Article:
After rambling around Croatia for 6 weeks, Daniel and I were ready to visit a new country. We heard great things about Kotor, another fortified city and UNESCO World Heritage site, so we boarded a bus heading southbound. It was a short bus ride from Dubrovnik and we soon crossed the border into neighboring Montenegro.
Located in the stunningly beautiful Bay of Kotor, the fortified city of Kotor is framed with a backdrop of mountains that rise dramatically from the Adriatic Sea. Most visitors to Kotor climb the 1355 steps to St. John’s Fortress (also called San Giovanni Fortress) perched above the town, but I was after the bigger challenge. I decided to hike the Ladder of Kotor instead, a trail which climbs the same hill in parallel and continues past the fortifications up to Krstac Pass.
Most visitors to Dubrovnik spend the bulk of their time walking around the city walls, touring museums, and taking selfies in front of fortifications. And it’s easy to see why. The historic city is absolutely stunning, especially when viewed for the very first time. For a different perspective, however, Mount Srđ stands just behind the city and provides amazing panoramic views of Dubrovnik and beyond.
After island-hopping along Croatia’s coast, Daniel and I wrapped up our tour of Croatia with a visit to the city of Dubrovnik. We’d visited several grand fortified cities during our trip to Croatia so far but nothing quite like this. The entire city is encircled by a spectacular stone wall with a maximum height of 82 feet (25 meters), complete with a moat and drawbridges.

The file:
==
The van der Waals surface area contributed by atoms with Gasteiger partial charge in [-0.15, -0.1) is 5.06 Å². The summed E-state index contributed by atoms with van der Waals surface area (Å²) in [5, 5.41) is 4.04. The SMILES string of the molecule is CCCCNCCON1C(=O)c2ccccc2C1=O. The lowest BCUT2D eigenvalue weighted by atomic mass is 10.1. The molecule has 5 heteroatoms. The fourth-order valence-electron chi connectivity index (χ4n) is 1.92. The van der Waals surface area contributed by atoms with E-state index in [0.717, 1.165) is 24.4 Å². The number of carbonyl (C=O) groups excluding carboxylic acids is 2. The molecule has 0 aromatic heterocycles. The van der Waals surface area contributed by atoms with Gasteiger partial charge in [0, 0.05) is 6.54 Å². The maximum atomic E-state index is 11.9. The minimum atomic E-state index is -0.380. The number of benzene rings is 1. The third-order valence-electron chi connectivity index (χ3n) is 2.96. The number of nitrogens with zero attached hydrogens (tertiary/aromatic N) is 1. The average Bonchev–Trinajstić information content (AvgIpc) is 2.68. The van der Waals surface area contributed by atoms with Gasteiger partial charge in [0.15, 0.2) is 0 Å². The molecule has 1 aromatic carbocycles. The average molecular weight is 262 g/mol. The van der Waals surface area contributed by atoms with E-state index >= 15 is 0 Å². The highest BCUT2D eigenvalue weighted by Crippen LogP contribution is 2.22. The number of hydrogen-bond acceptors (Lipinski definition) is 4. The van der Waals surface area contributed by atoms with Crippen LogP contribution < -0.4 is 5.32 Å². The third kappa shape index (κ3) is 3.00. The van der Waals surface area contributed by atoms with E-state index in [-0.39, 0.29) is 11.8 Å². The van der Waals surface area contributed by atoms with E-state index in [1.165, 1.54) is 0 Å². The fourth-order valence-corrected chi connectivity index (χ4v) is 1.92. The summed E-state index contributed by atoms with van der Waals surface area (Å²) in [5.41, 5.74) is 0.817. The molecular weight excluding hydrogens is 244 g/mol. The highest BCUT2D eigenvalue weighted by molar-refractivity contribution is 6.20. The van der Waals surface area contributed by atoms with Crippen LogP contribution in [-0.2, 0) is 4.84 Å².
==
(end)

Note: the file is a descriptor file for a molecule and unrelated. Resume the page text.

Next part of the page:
Korčula. Built on a promontory jutting out from an island, the town of Korčula has magnificent stone walls that run all around it. Like the other islands we recently visited, it is quiet in the off-season with only a handful of open businesses. Korčula’s Old Town is relatively small and it didn’t take us long to explore.
Flashy, trashy Hvar. This is how Lonely Planet: Croatia describes the town of Hvar. With 2760 hours of sunshine a year, Hvar is the sunniest place in the country and a magnet for the yacht set. During our stay, however, this idyllic little town was quiet and peaceful – except for a massive storm that raged across the island. So instead of soaking up the sun, Daniel and I watched as magnificent waves swamped walkways and flooded buildings.
Located on Brač Island, Vidova Gora stands majestically above the town of Bol and provides sweeping views of the Adriatic and beyond. With a height of 2552 feet (778 meters), it is the tallest mountain on all of the Adriatic islands. I’m always on the hunt for a new mountain to explore, so when I heard about this beauty I really wanted to see it for myself.